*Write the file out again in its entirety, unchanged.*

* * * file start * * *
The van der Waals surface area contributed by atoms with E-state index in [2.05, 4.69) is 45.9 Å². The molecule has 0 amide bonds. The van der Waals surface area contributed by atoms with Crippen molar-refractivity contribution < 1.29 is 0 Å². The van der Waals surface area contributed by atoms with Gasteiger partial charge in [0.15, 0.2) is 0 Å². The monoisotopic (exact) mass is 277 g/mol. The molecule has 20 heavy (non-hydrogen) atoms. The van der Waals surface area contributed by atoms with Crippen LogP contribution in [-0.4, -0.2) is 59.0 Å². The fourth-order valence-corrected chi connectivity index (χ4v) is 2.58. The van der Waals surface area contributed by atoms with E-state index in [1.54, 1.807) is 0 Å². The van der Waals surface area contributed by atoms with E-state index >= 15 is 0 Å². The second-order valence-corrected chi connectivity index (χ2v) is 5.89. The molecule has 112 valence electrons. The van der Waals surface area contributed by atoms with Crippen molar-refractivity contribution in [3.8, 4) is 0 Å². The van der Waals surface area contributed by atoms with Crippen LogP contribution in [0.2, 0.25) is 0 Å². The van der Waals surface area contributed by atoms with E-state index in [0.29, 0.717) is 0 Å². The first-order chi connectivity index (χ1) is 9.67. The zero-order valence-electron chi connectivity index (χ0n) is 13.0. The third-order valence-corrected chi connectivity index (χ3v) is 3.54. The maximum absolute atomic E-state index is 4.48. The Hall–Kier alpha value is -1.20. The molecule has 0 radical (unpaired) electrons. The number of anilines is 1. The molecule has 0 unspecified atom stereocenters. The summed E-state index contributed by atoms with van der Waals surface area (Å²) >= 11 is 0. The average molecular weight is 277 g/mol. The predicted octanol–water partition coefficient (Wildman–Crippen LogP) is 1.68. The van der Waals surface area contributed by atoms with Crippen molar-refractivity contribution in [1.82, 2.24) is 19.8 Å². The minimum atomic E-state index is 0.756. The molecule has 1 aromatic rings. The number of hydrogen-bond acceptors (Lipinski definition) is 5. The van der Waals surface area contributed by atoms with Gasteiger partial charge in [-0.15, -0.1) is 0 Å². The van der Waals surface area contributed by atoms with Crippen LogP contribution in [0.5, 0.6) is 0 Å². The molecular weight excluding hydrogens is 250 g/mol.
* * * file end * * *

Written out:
The van der Waals surface area contributed by atoms with E-state index in [2.05, 4.69) is 45.9 Å². The molecule has 0 amide bonds. The van der Waals surface area contributed by atoms with Crippen molar-refractivity contribution < 1.29 is 0 Å². The van der Waals surface area contributed by atoms with Gasteiger partial charge in [0.15, 0.2) is 0 Å². The monoisotopic (exact) mass is 277 g/mol. The molecule has 20 heavy (non-hydrogen) atoms. The van der Waals surface area contributed by atoms with Crippen LogP contribution in [-0.4, -0.2) is 59.0 Å². The fourth-order valence-corrected chi connectivity index (χ4v) is 2.58. The van der Waals surface area contributed by atoms with E-state index in [1.54, 1.807) is 0 Å². The van der Waals surface area contributed by atoms with E-state index >= 15 is 0 Å². The second-order valence-corrected chi connectivity index (χ2v) is 5.89. The molecule has 112 valence electrons. The van der Waals surface area contributed by atoms with Crippen molar-refractivity contribution in [3.8, 4) is 0 Å². The van der Waals surface area contributed by atoms with Crippen LogP contribution in [0.2, 0.25) is 0 Å². The van der Waals surface area contributed by atoms with E-state index in [0.29, 0.717) is 0 Å². The first-order chi connectivity index (χ1) is 9.67. The zero-order valence-electron chi connectivity index (χ0n) is 13.0. The third-order valence-corrected chi connectivity index (χ3v) is 3.54. The maximum absolute atomic E-state index is 4.48. The Hall–Kier alpha value is -1.20. The molecule has 0 radical (unpaired) electrons. The number of anilines is 1. The molecule has 0 unspecified atom stereocenters. The summed E-state index contributed by atoms with van der Waals surface area (Å²) >= 11 is 0. The average molecular weight is 277 g/mol. The predicted octanol–water partition coefficient (Wildman–Crippen LogP) is 1.68. The van der Waals surface area contributed by atoms with Crippen molar-refractivity contribution in [1.82, 2.24) is 19.8 Å². The minimum atomic E-state index is 0.756. The molecule has 1 aromatic rings. The number of hydrogen-bond acceptors (Lipinski definition) is 5. The van der Waals surface area contributed by atoms with Gasteiger partial charge in [-0.15, -0.1) is 0 Å². The van der Waals surface area contributed by atoms with Crippen LogP contribution in [0.5, 0.6) is 0 Å². The molecular weight excluding hydrogens is 250 g/mol.